The earth is the Lords and the fullness thereof the world (Second world) and they that dwell therein. For He has founded it upon the seas and established it upon the floods. This would seem that this new world after the old was founded on the seas and established on the floods. Was this when the plan of salvation was born.? Jesus Christ was the lamb slain from the foundation of the world and that is referring to this world. it is obvious there were two worlds the preflood world and the world after the flood which was drastically changed. It seems that God created the first world hoping for the best. But man sinned, angels sinned, anomalies were born. Things got so bad the God was forced to destroy it. This new world began with sin which God would have to deal with and thus Jesus became the lamb that would have to be sacrificed to destroy the sins of the world. “The Lamb slain before the foundation of the world.

  3. By the way, it’s Psalm, not Psalms. I say “By the way” because I intend to post something else here too. Consider this pre-emptive with only peripheral relevance to the subject. I feel political just now.

  4. Okay. In answer to the question, “If God changes plans, what was his first plan?” First of all I want to say I love that you asked this question. Now, despite what the Calvinists think, I believe God had a plan that was sabotaged by man. Planning for failure is secondary to the primary plan. What the primary plan is, no one knows but God. I speculate that Adam and Eve would have been tutored by Christ to some end. Who knows, but the two trees were meant perhaps as milestones in Man’s maturity as you suggested. Perhaps Adam and Eve would grow to be patriarchical rulers of some kind passing down wisdom learned from God. Eventually, I suspect, others would have grown in wisdom too and might have shot off into space to rule new worlds.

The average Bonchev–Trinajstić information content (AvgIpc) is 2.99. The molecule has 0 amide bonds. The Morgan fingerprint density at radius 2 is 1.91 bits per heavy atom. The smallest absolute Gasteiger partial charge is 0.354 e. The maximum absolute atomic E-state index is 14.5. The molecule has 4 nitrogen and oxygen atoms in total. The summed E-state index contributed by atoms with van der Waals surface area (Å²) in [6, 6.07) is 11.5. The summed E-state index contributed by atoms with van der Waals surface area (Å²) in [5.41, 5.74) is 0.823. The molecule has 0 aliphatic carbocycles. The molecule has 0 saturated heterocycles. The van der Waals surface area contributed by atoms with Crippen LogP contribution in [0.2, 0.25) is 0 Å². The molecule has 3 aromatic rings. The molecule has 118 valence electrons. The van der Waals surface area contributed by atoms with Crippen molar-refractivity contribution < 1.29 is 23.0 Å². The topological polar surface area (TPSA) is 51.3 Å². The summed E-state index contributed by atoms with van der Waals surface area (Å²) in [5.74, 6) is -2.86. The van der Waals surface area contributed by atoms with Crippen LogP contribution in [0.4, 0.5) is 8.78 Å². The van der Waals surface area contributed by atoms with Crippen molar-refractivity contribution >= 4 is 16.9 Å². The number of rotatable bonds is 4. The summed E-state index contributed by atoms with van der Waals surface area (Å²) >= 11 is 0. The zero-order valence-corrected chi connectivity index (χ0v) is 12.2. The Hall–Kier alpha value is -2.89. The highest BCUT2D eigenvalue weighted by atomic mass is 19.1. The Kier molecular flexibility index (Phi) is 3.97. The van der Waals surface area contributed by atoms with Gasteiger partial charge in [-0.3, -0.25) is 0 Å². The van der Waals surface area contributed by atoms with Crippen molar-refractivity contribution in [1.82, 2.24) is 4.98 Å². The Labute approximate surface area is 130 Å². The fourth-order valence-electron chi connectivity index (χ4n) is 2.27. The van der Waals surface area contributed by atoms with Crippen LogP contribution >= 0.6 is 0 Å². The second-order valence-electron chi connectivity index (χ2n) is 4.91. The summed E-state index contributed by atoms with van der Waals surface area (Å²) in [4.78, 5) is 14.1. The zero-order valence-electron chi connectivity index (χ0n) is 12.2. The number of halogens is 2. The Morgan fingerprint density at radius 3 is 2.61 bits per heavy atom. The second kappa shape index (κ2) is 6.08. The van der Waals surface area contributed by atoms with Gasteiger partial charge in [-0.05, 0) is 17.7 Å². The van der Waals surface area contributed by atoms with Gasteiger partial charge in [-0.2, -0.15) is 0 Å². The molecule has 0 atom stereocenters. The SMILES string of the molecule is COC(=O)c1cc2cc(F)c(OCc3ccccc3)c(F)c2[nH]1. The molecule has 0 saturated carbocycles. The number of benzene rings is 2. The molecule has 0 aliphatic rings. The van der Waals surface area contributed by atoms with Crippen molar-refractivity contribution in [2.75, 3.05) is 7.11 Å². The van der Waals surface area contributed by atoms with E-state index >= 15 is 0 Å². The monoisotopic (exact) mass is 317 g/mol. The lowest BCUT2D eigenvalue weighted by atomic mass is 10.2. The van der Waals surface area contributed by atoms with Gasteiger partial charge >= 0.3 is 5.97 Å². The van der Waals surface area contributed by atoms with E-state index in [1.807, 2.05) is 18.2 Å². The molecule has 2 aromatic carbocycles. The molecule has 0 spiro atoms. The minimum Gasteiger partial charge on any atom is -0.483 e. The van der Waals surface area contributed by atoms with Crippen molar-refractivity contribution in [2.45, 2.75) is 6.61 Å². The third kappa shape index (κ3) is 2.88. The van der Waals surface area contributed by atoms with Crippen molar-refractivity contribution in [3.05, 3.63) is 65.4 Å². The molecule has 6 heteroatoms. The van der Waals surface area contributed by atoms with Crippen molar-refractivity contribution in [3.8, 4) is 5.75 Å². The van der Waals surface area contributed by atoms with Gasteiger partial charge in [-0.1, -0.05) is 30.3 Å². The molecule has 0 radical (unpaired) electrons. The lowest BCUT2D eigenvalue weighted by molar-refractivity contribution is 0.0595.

I’ve heard roughly 100 billion people have lived on this planet over the last 6000 years. Could earth support that many? Not as we know it, probably. But then earth back then is specualted by scientists to have had a canopy of water surrounding the earth which may have had a pressurizing effect on the
    environment. The pressurized oxygen would have caused wild plant growth by todays standards and may have provided enough to support the whole 100 billion. But eventually space would come into the picture, I guess.
    That what I have so far. I do think its immportant to think about this. That way we know that we missed out on something. But I think we’ll know what it is we missed out on once we have it again, though perhaps not exactly as originally planned. We better have some idea now too of what we missed, otherwise I would hardly say we know God at all.